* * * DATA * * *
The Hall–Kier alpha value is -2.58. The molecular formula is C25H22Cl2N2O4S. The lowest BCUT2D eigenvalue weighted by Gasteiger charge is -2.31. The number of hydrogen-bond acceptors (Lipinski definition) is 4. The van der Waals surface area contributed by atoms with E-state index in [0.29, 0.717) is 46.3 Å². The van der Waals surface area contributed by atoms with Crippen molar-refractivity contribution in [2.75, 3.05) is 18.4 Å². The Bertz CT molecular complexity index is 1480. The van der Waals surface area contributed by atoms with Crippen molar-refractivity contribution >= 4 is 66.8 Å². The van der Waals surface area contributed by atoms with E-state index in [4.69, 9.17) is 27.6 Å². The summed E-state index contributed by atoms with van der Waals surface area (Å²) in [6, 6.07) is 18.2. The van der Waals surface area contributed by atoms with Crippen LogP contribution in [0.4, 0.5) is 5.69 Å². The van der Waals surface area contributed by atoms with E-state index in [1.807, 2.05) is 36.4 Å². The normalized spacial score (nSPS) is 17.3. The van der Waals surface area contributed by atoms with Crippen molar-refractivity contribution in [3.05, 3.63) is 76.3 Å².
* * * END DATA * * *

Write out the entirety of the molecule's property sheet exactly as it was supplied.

The Hall–Kier alpha value is -2.58. The molecular formula is C25H22Cl2N2O4S. The lowest BCUT2D eigenvalue weighted by Gasteiger charge is -2.31. The number of hydrogen-bond acceptors (Lipinski definition) is 4. The van der Waals surface area contributed by atoms with E-state index in [0.29, 0.717) is 46.3 Å². The van der Waals surface area contributed by atoms with Crippen molar-refractivity contribution in [2.75, 3.05) is 18.4 Å². The Bertz CT molecular complexity index is 1480. The van der Waals surface area contributed by atoms with Crippen molar-refractivity contribution >= 4 is 66.8 Å². The van der Waals surface area contributed by atoms with E-state index in [4.69, 9.17) is 27.6 Å². The summed E-state index contributed by atoms with van der Waals surface area (Å²) in [6, 6.07) is 18.2. The van der Waals surface area contributed by atoms with Crippen LogP contribution in [0.4, 0.5) is 5.69 Å². The van der Waals surface area contributed by atoms with E-state index in [1.807, 2.05) is 36.4 Å². The normalized spacial score (nSPS) is 17.3. The van der Waals surface area contributed by atoms with Crippen molar-refractivity contribution in [3.05, 3.63) is 76.3 Å².